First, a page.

CRAB IMMIGRANT WORKERS PROGRAM DEBATED: It is a sensitive time politically both for about 400 workers who arrive on Maryland’s Eastern Shore nearly every year, mostly from Mexico, reports Jeff Barker and Thalia Juarez in the Sun. It’s also sensitive for the H-2B visa program, which grants them temporary entrance to the United States. They work tedious shifts, some in the middle of the night, using tiny knives to extract the crabmeat sold in restaurants and grocery stores. The story was published in Spanish.

CASHLESS TOLLING COMING: The Maryland Transportation Authority is making a push to assure all drivers that cross the Hatem Bridge on US Route 40 are ready for cashless tolling, which goes into effect Oct. 16, reports Jane Bellmyer in the Cecil Whig.

FINAL OFFER IN HBCU CASE: Gov. Larry Hogan is making a “final offer” of $200 million to settle a longstanding lawsuit over disparities in Maryland’s higher education system, his administration said Thursday, a figure far less than half of what the advocates for the state’s four historically black universities have demanded, reports Talia Richman for the Sun.

CYBER INSURANCE MISSING: It’s a good thing that hackers haven’t, as far as we know, made another assault on Baltimore’s recently restored computer systems because another month has passed without the city holding cyber insurance, writes Mark Reutter in Baltimore Brew.

CITY POLICE LIABILITY QUESTIONED: Stephen Janis and Taya Graham write for Afro about the city skirting liability in a pending lawsuit on behalf of William James in a Baltimore Gun Trace Task Force case. Generally, the city indemnifies officers who are subject to lawsuits as part of their collective bargaining agreement with the police union. But an exception in the state law governing municipal liability gives the city legal wiggle room, they report.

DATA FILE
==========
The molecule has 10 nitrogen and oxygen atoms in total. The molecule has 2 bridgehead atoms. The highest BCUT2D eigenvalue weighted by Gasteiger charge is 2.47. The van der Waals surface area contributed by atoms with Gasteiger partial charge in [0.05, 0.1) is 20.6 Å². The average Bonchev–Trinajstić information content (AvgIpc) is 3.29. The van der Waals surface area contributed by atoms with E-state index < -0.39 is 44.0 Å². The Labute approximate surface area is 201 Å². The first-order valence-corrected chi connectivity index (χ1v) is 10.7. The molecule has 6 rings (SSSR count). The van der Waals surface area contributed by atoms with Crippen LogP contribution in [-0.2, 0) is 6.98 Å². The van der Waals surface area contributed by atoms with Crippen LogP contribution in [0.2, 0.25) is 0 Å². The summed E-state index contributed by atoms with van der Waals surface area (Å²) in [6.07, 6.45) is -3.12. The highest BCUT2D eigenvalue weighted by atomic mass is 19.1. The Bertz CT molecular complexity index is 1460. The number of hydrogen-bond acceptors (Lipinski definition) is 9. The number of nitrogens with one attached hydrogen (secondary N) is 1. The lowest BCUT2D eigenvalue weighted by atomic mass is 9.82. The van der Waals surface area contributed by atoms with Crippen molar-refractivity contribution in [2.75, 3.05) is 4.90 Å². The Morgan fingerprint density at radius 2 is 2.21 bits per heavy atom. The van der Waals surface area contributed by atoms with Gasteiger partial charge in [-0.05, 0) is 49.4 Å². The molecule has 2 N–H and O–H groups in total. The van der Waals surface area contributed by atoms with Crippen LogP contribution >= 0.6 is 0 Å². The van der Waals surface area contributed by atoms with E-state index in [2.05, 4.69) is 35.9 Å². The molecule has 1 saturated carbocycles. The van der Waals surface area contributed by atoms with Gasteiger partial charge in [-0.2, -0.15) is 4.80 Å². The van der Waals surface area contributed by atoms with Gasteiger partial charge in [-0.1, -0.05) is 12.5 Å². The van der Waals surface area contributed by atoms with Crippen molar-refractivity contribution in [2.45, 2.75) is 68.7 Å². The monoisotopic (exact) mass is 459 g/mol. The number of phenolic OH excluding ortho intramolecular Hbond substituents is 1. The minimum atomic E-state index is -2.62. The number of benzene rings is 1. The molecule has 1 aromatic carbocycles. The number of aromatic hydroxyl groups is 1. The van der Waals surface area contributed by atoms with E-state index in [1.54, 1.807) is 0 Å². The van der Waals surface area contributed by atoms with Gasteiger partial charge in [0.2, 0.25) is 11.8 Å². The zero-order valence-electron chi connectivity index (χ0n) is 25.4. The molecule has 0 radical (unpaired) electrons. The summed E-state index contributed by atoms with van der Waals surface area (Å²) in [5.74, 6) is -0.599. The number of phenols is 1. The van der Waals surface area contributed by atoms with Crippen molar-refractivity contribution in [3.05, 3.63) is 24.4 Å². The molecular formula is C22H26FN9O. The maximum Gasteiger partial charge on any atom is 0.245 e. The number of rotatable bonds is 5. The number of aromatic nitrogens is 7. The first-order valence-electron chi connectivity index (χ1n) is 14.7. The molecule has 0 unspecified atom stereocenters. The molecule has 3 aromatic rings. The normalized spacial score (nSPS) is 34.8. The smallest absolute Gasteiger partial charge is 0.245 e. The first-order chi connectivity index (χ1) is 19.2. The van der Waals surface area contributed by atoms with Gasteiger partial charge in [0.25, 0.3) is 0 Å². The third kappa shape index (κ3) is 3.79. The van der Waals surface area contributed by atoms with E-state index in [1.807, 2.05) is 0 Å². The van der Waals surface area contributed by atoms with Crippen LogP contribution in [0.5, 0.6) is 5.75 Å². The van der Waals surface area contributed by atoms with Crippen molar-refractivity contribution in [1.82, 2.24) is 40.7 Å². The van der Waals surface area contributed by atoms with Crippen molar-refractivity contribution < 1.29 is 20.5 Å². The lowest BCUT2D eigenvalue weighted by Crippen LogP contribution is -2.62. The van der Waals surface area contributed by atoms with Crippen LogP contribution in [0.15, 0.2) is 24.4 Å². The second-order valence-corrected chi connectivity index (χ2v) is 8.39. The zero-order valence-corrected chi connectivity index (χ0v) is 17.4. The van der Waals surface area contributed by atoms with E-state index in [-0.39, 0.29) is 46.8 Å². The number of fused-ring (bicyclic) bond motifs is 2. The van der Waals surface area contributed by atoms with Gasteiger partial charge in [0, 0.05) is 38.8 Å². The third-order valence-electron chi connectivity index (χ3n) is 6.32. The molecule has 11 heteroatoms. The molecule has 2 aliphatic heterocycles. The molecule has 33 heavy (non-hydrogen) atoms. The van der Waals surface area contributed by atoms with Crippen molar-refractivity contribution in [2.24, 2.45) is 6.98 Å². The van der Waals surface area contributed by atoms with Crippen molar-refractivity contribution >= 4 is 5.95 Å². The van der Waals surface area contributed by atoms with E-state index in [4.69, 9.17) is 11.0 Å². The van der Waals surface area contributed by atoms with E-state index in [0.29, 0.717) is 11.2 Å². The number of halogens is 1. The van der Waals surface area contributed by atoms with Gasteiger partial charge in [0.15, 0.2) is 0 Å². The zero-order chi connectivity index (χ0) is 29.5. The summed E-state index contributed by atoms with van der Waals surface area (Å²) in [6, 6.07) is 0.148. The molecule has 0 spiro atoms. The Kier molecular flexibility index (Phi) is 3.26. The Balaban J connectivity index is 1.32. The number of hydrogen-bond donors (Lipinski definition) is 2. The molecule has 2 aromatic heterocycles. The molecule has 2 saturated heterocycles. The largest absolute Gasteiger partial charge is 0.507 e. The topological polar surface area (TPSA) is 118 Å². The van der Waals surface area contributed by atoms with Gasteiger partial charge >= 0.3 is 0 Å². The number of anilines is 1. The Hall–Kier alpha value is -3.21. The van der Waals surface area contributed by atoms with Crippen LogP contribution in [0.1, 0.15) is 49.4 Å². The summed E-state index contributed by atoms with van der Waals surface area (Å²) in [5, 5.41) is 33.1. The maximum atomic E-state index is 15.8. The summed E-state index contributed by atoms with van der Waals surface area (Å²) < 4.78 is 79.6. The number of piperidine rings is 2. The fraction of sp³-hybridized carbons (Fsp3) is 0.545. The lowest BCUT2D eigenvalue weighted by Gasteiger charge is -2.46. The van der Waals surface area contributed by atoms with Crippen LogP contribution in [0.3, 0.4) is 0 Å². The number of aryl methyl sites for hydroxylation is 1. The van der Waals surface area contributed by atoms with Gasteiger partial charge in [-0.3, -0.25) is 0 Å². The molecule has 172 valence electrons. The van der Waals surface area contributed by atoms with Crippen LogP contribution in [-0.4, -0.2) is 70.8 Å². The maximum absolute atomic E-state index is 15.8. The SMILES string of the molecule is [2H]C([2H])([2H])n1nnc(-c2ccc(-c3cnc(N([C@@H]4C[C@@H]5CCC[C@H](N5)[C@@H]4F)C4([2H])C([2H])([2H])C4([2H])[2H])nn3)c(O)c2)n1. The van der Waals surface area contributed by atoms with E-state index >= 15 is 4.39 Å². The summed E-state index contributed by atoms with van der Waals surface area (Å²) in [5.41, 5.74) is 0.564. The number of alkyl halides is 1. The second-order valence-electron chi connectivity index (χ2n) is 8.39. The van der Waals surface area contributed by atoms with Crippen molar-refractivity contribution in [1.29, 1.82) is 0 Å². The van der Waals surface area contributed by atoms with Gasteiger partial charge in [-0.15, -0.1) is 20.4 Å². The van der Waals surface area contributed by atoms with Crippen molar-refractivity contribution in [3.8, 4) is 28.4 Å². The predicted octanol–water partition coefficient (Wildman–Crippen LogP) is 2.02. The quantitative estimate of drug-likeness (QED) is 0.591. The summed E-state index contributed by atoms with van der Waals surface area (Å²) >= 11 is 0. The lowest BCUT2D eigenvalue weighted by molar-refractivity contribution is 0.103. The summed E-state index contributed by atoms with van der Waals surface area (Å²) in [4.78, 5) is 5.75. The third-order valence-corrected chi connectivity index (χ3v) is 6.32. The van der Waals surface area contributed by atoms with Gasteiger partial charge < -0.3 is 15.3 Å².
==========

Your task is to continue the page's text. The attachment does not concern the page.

HOGAN IN AUSTRALIA: On his latest international trip, Gov. Larry Hogan is spending this week in Australia, making stops to promote economic development and specifically ties in the cybersecurity industry, reports Stephan Babcock for

ALTERNATIVE SCHOOL OPENING FOR TROUBLED LIL KIDS: An alternative school is opening for troubled kids in Charles County, but this one is for 5, 6, or 7-year olds, reports Donna St. George in the Post. Despite critics, the school system is pushing ahead and sparking a debate that has touched on racial disparities, children’s well-being, classroom disruptions, legal issues and community trust.

DEM PAC ON BOTH SIDES OF POTOMAC: Democratic and union operatives in Maryland and Virginia have teamed up to create a political action committee to help political candidates on both sides of the Potomac River, reports Josh Kurtz in Maryland Matters.

OPINION: COMMUNITY NEEDS SAY IN FUTURE OF SHOPPERS STORES: As an elected representative of these workers and the customers they serve, Del. Dereck Davis is calling on UNFI to ensure that all remaining Shoppers stores in Maryland are sold to companies that will commit to serving neighborhoods where access to affordable, healthy food is critical to fighting hunger, obesity and other chronic health related issues.

About The Author

Meg Tully

Contributing Editor Meg Tully has been covering Maryland politics for more than five years. She has worked for The Frederick News-Post, where she reported during the General Assembly session in Annapolis. She has also worked for The (Hanover) Evening Sun and interned at Baltimore Magazine. Meg has won awards from the Maryland-Delaware-D.C. Press Association for her state and county writing, and a Keystone Press Award for feature writing from the Pennsylvania Newspaper Association. She is a graduate of Franklin & Marshall College in Lancaster, Pennsylvania. If you have additional questions or comments contact Meg at: